Democratic Governance and Member Capital Stakes in Cooperatives
This paper attempts to review the literature on democratic governance at the cooperative level and its relationship with members' capital stakes.
The paper argues that there is a close positive relationship between:
- The extent of member capital stakes in a cooperative;
- The extent of member participation in the decision making processes;
- The quality of services provided by the cooperative;
- The performance of the cooperative and member satisfaction.
It states that if the members have a higher capital stake in the cooperative, they are more likely to take interest in the decision-making processes of the cooperative, influencing the cooperative to provide services that are relevant to the members, thereby enhancing the performance of the cooperative as well as member satisfaction.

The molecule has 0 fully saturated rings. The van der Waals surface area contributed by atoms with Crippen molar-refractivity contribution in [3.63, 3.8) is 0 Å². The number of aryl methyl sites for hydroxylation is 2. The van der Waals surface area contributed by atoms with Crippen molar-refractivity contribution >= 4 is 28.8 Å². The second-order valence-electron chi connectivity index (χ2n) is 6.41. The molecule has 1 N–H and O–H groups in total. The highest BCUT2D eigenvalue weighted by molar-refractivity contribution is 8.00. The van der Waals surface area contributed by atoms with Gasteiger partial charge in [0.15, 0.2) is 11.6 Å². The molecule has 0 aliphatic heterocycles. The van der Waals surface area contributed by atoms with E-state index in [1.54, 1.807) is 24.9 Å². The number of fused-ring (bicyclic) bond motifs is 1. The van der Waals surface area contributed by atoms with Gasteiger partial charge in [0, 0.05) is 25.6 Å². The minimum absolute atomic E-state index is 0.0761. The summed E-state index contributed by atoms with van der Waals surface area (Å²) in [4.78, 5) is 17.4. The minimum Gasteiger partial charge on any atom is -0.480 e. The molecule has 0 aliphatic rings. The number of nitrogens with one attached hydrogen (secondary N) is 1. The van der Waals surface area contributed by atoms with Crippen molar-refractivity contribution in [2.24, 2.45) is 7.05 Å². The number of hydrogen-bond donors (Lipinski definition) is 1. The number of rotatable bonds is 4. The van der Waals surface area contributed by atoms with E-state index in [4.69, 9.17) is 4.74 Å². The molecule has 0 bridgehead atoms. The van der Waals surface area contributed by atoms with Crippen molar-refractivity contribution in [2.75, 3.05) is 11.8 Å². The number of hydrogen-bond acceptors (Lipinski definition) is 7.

The paper also argues that financing strategies in cooperatives that give high priority to the internal mobilization of funds as the primary source of funds will result in better and more sustainable performance than those that give priority to external funding sources.
To support its argument, the paper presents evidence from Indian cooperatives. It finds that:
- There are two types of controls in organizations, the 'market type' and the 'hierarchical type';
- Business enterprises use more of the market type of controls, while developmental organizations use them less;
- The best path to member satisfaction might be through generating funds other than share-capital.
It concludes by describing two strategies for mobilizing funds, namely the 'mutual' strategy and the 'bank' strategy.